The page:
Hemingway was only 57 when he came to Cabo Blanco in 1956 and then for only 32 days but he was already in steep decline. At the end of 1955 and before his Peruvian escapade, he was bedridden and had been told by his doctor to lay off the drink, advise he was unable to take. Cabo Blanco has been dining out on this old man and the sea ever since his month-long visit. The sea because this is one of the few places in the world where Black Merlin live, in large numbers and close to the shore, attracted apparently by two currents, El Niño and the Humboldt, as well as the mackerel who themselves came for the anchovy. The Merlin were fished easily, according to restaurant owner, Francisco. And the old man? Well because that was what Hemingway was by then — 13 years younger than me now but in his head, an old man who was depressed and aging rapidly, and his body wasn’t in good shape either. Within four years, he put a shotgun to his forehead in his hunting lodge in Ketchum, Idaho, and pulled the trigger. (Across four generations, five Hemingways have taken their own lives.)

Hemingway came to Cabo Blanco because this was where much of the filming of the screen version of The Old Man and The Sea was done. Spencer Tracy played the old man. By coincidence, by former reporting colleague, Patsy McGarry, whom once as Irish Times foreign editor I dispatched to Cuba, returned from Havana with a present for me — a Cuban copy of The Old Man and the Sea signed by Gregorio Fuentes, former skipper of Hemingway’s boat, the Pilar. Fuentes claimed, and maybe this was his dining out story, that the old man character in the novel was based on him. Who knows but the little book from Patsy remains greatly treasured.

In Cabo Blanco, Hemingway held court, at the Cabo Blanco Fishing Club, and in local bars, as photos in the restaurant show. He looks — to me at any rate — a lot older than 57 and, like some photos in bars and cafes around Estafeta, the famed bull running street in Pamplona, he cuts a rather pathetic figure. They’ve put up a bust to him along the seafront and one of the bars displays a large picture of him behind the counter. The Cabo Blanco Fishing Club was a bit of a magnet for rich Americans (not unrelated to the fact that rich Americans ran it — founding membership cost $10,000) and in the 1950s it played host to Marilyn Monroe, Paul Newman, James Stewart, Humphrey Bogart, John Wayne, and Nelson Rockefeller.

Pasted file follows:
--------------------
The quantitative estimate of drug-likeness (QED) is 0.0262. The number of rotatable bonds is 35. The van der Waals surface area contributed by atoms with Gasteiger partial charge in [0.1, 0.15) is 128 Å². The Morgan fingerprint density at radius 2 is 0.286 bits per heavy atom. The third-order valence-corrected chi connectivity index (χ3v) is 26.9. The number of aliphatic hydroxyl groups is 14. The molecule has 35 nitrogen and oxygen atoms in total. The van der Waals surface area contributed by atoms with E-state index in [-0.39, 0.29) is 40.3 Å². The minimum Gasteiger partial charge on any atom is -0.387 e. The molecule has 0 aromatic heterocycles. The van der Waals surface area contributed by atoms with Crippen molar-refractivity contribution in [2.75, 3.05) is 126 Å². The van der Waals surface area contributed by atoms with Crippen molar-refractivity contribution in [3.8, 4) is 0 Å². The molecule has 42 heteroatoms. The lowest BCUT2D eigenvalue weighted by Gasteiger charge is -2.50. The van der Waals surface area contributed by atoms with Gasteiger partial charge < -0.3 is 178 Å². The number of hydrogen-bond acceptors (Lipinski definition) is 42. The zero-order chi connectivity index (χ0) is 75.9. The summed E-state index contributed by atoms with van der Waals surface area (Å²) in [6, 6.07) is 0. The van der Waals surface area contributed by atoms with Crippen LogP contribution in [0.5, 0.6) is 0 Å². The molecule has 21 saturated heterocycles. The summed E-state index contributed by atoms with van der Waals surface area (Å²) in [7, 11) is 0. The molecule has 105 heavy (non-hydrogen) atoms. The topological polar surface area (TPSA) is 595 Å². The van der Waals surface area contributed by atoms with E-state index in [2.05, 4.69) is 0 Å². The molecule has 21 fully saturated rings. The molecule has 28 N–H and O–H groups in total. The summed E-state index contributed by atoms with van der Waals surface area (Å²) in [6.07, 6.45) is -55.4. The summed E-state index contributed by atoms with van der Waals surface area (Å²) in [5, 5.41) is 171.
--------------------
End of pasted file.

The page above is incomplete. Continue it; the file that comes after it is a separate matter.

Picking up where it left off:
Those heydays are long gone now.

“Rich Spanish, Germans, and Italians still come here to fish,” says Francisco. But it’s not the same; there are fishing restrictions aimed at preserving Merlin stocks and catches are to be returned to the sea, not suspended from a quayside gibbet. So the days of really big game fishing are over even if the memories linger. Cabo Blanco’s future may be more in surfing than macho Merlin fishing. Hemingway is said to have fished every day he was here and of all the famous habitués of the club, his is the image that dominates the restaurant walls and adjoining bar. In a 2011, 215-page history of the club, 19 pages are devoted to Papa. He didn’t manage to catch anything weighing over 1,000 pounds, a trophy known as a “grander”. The grander record for the largest fish ever caught on a line anywhere in the world remains held by Texas oilman Alfred C. Glassell Jr, who landed a 1,560 pounder here in 1953. Hemingway’s best at the club was a 910 pounder, which ain’t half bad either. No grander has been caught for over 50 years.

I’m eating tonight ‘neath the photos of the man himself. I’ll have plain fish a la plancha, some potato and salad. I might have some wine too . . . Sadly it will be bloody awful red wine and dulce at that. They don’t have Margaux.

Hemingway’s bust on the seafront at Cabo Blanco.